Shortly after the terrorist attacks in New York and Washington, House Speaker Dennis Hastert announced that he had put together a special advisory panel: the Speaker's Task Force for a Drug Free America.
"The illegal drug trade is the financial engine that fuels many terrorist organizations around the world, including Osama bin Laden," he explained. "By going after the illegal drug trade, we reduce the ability of these terrorists to launch attacks against the United States and other democracies."
Actually, "going after the illegal drug trade" is what allows terrorists to fund their operations with the artificial profits created by prohibition. In that sense, the $40 billion or so the United States spends on drug law enforcement each year represents a subsidy for murderers.
Banning a product that people want to buy creates an opportunity for criminals, who can earn big profits because they are willing to run the risk of producing, transporting and selling contraband. This "risk premium" can be huge, with cocaine and heroin selling for 20 to 40 times as much as they otherwise would.
Prohibition thus delivers to armed thugs around the world a handy stream of revenue, which they can dip into by selling drugs or by taxing producers and traffickers who operate in areas they control. Bin Laden's organization seems to have benefited from the drug trade indirectly, by way of the opium money supporting his Taliban hosts in Afghanistan.
Stronger enforcement, the solution favored by Hastert, would tend to increase the risks of drug trafficking, eliminate competitors and raise profits. It hardly makes sense, then, to fight terrorism by cracking down on drugs. To the contrary, the events of Sept. 11 highlighted how seriously the war on drugs has skewed the government's priorities and compromised our security.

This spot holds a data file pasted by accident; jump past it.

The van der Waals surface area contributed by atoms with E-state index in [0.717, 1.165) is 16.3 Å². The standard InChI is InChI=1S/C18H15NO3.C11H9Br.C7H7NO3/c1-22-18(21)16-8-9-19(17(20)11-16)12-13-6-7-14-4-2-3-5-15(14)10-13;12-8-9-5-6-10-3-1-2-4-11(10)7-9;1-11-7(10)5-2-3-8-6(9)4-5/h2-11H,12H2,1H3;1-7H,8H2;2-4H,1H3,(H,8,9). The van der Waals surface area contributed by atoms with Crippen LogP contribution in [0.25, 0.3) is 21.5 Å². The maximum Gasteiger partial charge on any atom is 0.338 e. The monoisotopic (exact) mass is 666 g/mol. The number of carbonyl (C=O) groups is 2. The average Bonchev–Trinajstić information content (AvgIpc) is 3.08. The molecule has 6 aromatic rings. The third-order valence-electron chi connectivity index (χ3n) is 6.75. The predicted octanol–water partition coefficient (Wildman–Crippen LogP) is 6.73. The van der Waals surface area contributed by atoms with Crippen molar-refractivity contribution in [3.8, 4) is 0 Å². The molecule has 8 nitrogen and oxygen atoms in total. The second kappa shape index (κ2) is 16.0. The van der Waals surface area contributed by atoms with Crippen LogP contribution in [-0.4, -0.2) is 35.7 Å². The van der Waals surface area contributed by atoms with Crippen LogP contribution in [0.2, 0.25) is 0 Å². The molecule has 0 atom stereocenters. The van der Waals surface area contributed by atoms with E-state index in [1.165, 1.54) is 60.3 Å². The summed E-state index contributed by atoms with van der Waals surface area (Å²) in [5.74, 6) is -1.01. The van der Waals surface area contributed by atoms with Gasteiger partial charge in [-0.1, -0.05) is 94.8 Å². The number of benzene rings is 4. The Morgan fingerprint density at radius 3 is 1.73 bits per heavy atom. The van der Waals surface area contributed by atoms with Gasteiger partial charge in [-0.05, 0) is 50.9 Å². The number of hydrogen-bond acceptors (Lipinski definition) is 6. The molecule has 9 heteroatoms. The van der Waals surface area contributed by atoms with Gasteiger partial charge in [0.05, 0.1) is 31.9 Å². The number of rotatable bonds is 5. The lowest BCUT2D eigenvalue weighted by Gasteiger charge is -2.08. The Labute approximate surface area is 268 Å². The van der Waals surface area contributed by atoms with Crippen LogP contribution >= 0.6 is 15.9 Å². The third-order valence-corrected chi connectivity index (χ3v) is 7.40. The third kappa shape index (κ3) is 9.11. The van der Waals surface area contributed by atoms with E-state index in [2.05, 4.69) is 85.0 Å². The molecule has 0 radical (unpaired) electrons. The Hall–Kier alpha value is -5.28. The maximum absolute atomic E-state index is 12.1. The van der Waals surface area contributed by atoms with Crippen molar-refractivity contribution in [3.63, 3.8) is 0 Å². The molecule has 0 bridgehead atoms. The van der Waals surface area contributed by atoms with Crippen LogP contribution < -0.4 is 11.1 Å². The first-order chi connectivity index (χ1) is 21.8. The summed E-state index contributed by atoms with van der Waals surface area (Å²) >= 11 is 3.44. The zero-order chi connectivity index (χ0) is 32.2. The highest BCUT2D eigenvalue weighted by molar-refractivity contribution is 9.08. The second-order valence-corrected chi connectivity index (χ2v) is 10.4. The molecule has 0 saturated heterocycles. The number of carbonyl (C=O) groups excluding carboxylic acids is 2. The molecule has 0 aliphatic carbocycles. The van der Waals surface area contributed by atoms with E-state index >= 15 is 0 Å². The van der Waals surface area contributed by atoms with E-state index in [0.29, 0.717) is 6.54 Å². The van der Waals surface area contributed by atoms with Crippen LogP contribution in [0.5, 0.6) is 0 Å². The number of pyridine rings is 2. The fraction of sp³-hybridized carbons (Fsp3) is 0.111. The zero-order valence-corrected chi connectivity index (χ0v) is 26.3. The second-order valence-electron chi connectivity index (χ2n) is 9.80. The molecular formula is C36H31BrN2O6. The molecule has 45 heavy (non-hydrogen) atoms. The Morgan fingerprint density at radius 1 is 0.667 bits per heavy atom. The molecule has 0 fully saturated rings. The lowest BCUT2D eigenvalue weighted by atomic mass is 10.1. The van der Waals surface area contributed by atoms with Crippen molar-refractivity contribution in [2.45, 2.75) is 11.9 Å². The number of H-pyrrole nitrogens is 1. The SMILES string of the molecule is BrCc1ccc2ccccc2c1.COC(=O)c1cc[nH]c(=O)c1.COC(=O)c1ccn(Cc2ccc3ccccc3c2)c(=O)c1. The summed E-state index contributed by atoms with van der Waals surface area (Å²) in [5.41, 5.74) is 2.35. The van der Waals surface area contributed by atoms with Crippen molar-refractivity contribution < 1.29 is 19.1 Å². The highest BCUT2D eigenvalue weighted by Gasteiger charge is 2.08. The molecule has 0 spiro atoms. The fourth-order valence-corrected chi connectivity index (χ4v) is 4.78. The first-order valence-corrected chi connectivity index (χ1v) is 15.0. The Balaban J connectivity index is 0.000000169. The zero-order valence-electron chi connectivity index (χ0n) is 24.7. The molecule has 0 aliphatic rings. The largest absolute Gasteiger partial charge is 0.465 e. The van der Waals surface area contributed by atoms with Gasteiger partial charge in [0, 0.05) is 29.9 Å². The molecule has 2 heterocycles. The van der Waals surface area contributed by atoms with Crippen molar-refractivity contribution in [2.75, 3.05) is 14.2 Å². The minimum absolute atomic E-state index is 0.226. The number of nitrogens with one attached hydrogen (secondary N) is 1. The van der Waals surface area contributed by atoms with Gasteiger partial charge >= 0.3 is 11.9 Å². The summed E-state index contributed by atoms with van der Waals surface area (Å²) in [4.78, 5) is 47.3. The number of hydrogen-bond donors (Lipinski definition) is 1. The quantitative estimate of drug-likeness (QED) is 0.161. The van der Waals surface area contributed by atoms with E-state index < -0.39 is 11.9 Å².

It's embarrassing to recall that not long ago the Taliban were currying favor with Western governments by enforcing a ban on the cultivation of opium poppies. They were on our side then, keeping foreign aid flowing by joining the international crusade against heroin. (That didn't stop them from maintaining opium stockpiles, which they now appear to be selling off in anticipation of a U.S. attack.)
The cost of focusing on traffickers instead of terrorists was illustrated by the announcement that federal drug agents would be trained to protect travelers because there aren't enough air marshals. Given the government's failure to stop hijacked airliners from slamming into the World Trade Center, can it really afford to have so many personnel trying to stop smuggled chemicals from entering American noses, lungs and veins?
It will not do simply to say that the war on drugs and the war on terrorism must be waged simultaneously. Aside from the problem that one war generates the black-market profits that help support our enemies in the other, we have to face the fact that our resources are finite.
Every dollar spent intercepting cocaine, heroin or marijuana is a dollar that could be spent intercepting bombs. Every agent who infiltrates a drug cartel is an agent who could be infiltrating a terrorist organization.
We have to ask ourselves which is scarier: a drug dealer who sells an intoxicant to a willing buyer or a terrorist who murders people at random. Confronting that question does not necessarily mean repealing prohibition (the approach I'd prefer), but it does mean taking into account the tradeoffs associated with the war on drugs.
That is something John P. Walters, President Bush's choice to head the Office of National Drug Control Policy, has shown little inclination to do. As the Senate considers his nomination this month, it should ask whether an unreconstructed hawk is the right man for this job, especially in the current circumstances.
Walters criticized the Clinton administration, under which drug arrests and anti-drug spending hit record levels, for being soft on drugs. Even as other conservatives concluded that prison cells were better used to incapacitate predatory criminals, he continued to support harsh sentences for nonviolent drug offenders.
Although the effort to "stop the flow of drugs" into the country is plainly futile, Walters apparently remains an interdiction enthusiast. He has praised Peru's policy of shooting down suspected drug traffickers, a practice that took the lives of an American missionary and her baby last spring.
Perhaps recent events have tempered Walters' views by bringing home the point that America faces threats worse than drugs. The Senate should find out.